Because Dave Logan, my contact at Omix-Ada, had a pre-arranged trip to Canada, Tyler and Blake walked us over to the area that housed the bulk of the jeeps. There, Blake let us wander around and take pictures. In my semi-sleep deprived stupor (I’d been up until 2am the night before), I spent more time talking to Blake about my books than I did taking pictures of the jeeps.


Blake patiently listening to my stories.

Fortunately for you all, Ann was there and she made sure to take more than 150 photos. And, as I look at the photos for this post just now, I see there were some cool photos on the walls above the jeeps in this area, too, many from press photos we’ve seen over the years. I truly did not see these while I was in there looking at the jeeps. I definitely must have needed more sleep!!

2018-05-07-wall-photos12 2018-05-07-wall-photos1

Most of you have probably seen photos of the collection, but for those that haven’t, the collection lines the walls and windows of the entire space.


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Day 8 – Sunday May 6: Somber to Soda

• CATEGORIES: Features • TAGS: .

<– Day 7 – Sat May 5: There’s a Coffee Shop? | Day 9 – Mon May 7: Jeeps, Rest & Laundry –>


It’s been several years since either of us drank Coca-Cola, but it’s the World of Coca-Cola!

Day 8: On Sunday we drove from Alabaster, Alabama, south to Montgomery, then northeast to Suwanee, Georgia.


Our trip form Alabaster to Suwanee

We began the morning early, leaving Alabaster for Montgomery and the National Memorial for Peace and Justice and the Legacy Museum. Admittedly, that’s a mouthful and I can’t remember the name unless I pull it up on the web page. It was my son who suggested that we visit the newly opened complexes. His was a good idea.

As we headed south on I-65, the clouds FINALLY parted, giving way to blue sky for the first time since Kansas. The weather was perfect and remained so the remainder of the day.

We arrived in Montgomery at 8:30am. The Legacy Museum is several blocks (5 minutes away) from the Memorial, which sits on a hill overlooking the city. Since we had Museum tickets for 9am, we went to the Memorial first, hoping to beat any crowds and have the place to ourselves. I figured Sunday was an optimal time: many people would be in church and no downtown traffic. In this case, things worked out well.


From the EJI website

The entrance to the Memorial, as well as strategic areas outside the block-sized Memorial, were monitored by security guards. To enter, visitors must have a ticket and walk through a metal detector; there are also restrictions on what can be brought into the complex.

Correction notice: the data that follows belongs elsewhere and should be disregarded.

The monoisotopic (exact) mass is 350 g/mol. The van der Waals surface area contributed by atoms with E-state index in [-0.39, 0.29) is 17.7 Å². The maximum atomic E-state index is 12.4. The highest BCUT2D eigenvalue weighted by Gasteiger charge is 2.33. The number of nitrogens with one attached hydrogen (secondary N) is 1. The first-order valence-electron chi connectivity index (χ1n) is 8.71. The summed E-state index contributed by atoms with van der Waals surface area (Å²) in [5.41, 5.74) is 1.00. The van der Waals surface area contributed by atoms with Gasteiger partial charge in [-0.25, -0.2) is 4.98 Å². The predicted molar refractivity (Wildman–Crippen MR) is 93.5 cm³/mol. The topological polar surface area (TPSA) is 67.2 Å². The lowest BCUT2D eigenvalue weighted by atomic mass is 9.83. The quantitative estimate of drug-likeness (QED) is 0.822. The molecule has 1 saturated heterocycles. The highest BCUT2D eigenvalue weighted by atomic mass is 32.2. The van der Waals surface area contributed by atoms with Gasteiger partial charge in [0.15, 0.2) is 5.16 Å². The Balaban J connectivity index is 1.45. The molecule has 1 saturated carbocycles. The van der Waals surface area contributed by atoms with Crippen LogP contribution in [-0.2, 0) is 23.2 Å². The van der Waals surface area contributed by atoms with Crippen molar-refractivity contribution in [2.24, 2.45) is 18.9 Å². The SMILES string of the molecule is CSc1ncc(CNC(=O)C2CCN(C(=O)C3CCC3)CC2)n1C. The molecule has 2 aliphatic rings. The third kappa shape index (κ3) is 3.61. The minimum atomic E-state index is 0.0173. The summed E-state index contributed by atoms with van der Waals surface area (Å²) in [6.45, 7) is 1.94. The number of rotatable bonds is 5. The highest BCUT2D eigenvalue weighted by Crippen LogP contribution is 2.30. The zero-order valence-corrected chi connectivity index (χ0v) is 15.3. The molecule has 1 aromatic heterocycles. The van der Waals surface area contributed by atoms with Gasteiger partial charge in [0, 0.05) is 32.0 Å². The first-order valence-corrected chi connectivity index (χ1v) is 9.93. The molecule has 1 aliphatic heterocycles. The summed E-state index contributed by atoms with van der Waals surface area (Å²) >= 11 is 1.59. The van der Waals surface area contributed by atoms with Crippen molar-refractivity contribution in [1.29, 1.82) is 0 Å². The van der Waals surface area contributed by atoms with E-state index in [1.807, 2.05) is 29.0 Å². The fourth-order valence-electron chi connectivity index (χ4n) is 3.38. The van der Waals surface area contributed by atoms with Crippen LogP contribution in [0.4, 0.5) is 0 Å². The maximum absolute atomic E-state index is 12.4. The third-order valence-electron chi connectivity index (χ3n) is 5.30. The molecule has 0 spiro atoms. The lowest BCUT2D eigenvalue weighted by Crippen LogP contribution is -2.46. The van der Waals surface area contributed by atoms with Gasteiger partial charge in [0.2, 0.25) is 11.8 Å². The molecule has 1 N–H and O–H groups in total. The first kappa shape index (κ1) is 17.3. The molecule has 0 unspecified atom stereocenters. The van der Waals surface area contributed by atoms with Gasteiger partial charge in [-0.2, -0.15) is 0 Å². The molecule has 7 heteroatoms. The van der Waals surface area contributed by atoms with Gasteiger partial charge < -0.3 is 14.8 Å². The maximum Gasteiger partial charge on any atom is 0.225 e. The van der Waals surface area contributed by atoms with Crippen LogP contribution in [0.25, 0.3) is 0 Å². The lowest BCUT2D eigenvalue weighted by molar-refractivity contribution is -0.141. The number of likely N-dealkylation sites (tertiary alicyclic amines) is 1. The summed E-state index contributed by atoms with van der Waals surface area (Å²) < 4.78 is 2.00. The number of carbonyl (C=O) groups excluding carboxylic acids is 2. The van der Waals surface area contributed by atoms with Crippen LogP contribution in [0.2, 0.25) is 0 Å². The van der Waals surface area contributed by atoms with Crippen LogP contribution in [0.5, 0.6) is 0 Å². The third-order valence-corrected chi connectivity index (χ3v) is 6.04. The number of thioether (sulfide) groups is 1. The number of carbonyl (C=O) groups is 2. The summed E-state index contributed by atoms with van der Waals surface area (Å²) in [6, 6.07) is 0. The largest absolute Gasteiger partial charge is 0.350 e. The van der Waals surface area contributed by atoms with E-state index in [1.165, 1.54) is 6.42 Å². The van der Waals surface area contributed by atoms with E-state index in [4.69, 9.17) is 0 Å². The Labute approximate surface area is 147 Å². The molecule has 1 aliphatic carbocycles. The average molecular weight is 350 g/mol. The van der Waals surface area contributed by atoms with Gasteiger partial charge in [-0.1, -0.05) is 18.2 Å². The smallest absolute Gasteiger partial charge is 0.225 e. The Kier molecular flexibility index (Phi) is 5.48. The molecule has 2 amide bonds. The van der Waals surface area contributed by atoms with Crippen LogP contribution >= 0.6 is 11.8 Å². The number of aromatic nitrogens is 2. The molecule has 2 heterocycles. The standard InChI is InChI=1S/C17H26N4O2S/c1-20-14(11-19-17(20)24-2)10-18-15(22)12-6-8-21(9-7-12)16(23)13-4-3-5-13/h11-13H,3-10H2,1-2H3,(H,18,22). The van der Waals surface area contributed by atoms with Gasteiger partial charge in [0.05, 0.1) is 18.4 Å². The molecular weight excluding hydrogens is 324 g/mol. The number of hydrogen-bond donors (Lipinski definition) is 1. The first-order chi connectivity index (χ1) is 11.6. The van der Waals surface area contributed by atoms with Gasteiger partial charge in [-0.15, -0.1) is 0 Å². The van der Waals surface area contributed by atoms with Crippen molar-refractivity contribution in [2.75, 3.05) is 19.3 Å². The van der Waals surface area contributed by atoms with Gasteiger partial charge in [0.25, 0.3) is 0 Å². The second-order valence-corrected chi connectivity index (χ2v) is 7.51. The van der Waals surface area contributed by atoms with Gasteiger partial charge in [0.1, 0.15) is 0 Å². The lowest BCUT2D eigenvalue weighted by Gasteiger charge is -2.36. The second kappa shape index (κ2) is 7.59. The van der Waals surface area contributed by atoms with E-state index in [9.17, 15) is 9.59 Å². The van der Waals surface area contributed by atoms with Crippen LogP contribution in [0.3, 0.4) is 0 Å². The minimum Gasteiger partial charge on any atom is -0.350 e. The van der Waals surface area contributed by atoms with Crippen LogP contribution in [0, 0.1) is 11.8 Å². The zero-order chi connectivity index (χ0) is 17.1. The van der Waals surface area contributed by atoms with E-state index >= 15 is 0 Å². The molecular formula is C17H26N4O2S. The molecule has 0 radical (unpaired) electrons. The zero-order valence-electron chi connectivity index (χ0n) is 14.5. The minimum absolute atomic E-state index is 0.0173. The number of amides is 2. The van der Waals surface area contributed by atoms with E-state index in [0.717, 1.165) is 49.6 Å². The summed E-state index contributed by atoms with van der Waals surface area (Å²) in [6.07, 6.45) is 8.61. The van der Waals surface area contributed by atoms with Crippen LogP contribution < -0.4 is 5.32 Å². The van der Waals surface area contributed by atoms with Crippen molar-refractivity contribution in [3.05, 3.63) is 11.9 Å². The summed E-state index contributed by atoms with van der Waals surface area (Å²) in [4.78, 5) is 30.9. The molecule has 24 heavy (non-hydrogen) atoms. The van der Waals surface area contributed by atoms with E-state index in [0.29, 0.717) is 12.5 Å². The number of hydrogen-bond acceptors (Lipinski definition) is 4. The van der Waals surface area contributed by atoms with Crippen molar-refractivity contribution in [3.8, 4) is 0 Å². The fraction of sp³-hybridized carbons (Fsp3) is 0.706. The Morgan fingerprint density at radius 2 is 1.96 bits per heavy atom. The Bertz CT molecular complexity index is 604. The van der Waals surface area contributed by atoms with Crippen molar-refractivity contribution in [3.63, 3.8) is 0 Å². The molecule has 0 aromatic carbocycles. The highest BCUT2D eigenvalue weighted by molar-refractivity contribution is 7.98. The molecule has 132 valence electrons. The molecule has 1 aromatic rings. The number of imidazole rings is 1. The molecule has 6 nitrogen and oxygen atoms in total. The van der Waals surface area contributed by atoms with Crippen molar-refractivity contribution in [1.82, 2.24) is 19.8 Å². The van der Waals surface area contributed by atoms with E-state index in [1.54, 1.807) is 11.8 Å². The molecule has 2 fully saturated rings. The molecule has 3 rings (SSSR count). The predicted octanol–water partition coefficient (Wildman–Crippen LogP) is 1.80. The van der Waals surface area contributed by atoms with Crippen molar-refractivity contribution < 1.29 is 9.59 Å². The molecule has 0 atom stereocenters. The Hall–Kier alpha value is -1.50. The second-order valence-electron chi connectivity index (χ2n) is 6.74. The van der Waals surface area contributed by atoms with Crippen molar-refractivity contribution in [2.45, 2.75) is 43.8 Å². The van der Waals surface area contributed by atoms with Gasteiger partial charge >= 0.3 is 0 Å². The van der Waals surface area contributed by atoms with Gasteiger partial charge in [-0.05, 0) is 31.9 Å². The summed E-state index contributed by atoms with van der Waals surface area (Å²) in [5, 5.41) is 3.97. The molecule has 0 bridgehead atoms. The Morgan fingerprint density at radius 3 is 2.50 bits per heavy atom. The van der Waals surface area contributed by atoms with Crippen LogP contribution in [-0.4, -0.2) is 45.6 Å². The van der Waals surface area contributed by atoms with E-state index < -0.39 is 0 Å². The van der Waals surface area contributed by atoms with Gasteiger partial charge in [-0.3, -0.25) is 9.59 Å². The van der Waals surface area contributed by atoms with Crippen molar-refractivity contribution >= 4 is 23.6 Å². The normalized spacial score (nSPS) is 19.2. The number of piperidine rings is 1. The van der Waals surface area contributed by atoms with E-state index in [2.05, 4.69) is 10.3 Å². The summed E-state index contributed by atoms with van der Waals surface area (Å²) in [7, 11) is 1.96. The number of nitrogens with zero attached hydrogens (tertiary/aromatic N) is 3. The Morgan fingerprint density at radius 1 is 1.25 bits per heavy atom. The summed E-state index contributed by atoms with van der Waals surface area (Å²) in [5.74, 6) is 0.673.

Once inside, we found a somber setting and a long path to ourselves, lined with occasional descriptions focusing on the 4400 extrajudicial documented killings that have occurred throughout the US.

Once we ascended a slowly rising path, we encountered a square structure, very earthy, with 800 steel blocks, each six feet tall, suspended from above by steel poles. I interpreted them as hanging coffins or tombstones. Each was inscribed with a county name followed by those documented who were killed in that county and the date they were killed. At first, visitors must wander between them like gravestones, but soon the deck-like slightly creaking wooden floor, begins to drop, until the floor is low enough for visitors to walk underneath the hanging objects.



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Day 7 – Saturday May 5: There’s a Coffee Shop Here?

• CATEGORIES: Features, Museums • TAGS: .

<– Day 6 – Friday May 4: Parker To the Rescue! | Day 8 – Sunday May 6: Somber to Soda –>


Geoff and David in front of the Ford GPs at the Alabama Veterans Museum.

Day 7: On Saturday, we spent a pleasant morning with Geoff and Kathy, then drove down to Alabaster, Alabama.


A short drive today from Huntsville, Alabama, to Alabaster, Alabama.

Today began with a 10am rendezvous with Geoff and Kathy at the U.S. Veterans Museum in Huntsville, Alabama. On our way to the museum we spotted this CJ-5 on the side of the road advertising a tire shop. It’s the first ‘feral’ jeep we’ve spotted during this trip:


We arrived at the U.S. Veteran’s Museum to find the museum already open and our entry fairs pre-paid (thanks Geoff and Kathy!!).

A docent welcomed us to the museum and proceeded to show us around, telling us stories. When we first met him, I specifically mentioned that Ann was an Air Force veteran and that she’d been a weapons specialist. I’ve learned to do this because the older docents often assume that it’s the men that served and the men who know weapons (I can’t tell you how many folks assumed that I was the veteran when we used to drive around in Ann’s old Mustang with the Purple Heart plates).